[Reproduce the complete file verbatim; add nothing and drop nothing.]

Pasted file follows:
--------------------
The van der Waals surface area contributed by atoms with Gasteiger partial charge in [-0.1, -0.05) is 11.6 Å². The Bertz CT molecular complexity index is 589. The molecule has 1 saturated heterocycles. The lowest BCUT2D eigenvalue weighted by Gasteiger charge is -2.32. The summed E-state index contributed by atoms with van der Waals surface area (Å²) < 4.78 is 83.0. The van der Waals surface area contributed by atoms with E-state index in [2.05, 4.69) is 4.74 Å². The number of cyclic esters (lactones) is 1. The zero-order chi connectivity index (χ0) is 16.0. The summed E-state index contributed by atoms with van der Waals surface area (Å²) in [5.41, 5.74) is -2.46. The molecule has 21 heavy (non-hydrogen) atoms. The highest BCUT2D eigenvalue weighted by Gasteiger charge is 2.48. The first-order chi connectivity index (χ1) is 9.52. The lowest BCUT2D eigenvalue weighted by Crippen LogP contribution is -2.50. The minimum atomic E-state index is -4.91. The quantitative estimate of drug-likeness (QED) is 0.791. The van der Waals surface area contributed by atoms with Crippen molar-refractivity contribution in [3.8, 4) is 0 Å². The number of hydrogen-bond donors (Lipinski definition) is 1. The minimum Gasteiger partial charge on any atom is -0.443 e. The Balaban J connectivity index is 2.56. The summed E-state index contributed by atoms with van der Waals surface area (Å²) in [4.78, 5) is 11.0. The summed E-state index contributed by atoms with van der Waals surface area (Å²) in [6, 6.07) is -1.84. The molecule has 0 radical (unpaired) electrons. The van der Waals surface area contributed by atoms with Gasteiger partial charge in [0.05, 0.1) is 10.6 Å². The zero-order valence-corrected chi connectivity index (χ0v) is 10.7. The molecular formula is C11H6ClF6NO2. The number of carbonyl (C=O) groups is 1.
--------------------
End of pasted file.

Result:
The van der Waals surface area contributed by atoms with Gasteiger partial charge in [-0.1, -0.05) is 11.6 Å². The Bertz CT molecular complexity index is 589. The molecule has 1 saturated heterocycles. The lowest BCUT2D eigenvalue weighted by Gasteiger charge is -2.32. The summed E-state index contributed by atoms with van der Waals surface area (Å²) < 4.78 is 83.0. The van der Waals surface area contributed by atoms with E-state index in [2.05, 4.69) is 4.74 Å². The number of cyclic esters (lactones) is 1. The zero-order chi connectivity index (χ0) is 16.0. The summed E-state index contributed by atoms with van der Waals surface area (Å²) in [5.41, 5.74) is -2.46. The molecule has 21 heavy (non-hydrogen) atoms. The highest BCUT2D eigenvalue weighted by Gasteiger charge is 2.48. The first-order chi connectivity index (χ1) is 9.52. The lowest BCUT2D eigenvalue weighted by Crippen LogP contribution is -2.50. The minimum atomic E-state index is -4.91. The quantitative estimate of drug-likeness (QED) is 0.791. The van der Waals surface area contributed by atoms with Crippen molar-refractivity contribution in [3.8, 4) is 0 Å². The number of hydrogen-bond donors (Lipinski definition) is 1. The minimum Gasteiger partial charge on any atom is -0.443 e. The Balaban J connectivity index is 2.56. The summed E-state index contributed by atoms with van der Waals surface area (Å²) in [4.78, 5) is 11.0. The summed E-state index contributed by atoms with van der Waals surface area (Å²) in [6, 6.07) is -1.84. The molecule has 0 radical (unpaired) electrons. The van der Waals surface area contributed by atoms with Gasteiger partial charge in [0.05, 0.1) is 10.6 Å². The zero-order valence-corrected chi connectivity index (χ0v) is 10.7. The molecular formula is C11H6ClF6NO2. The number of carbonyl (C=O) groups is 1.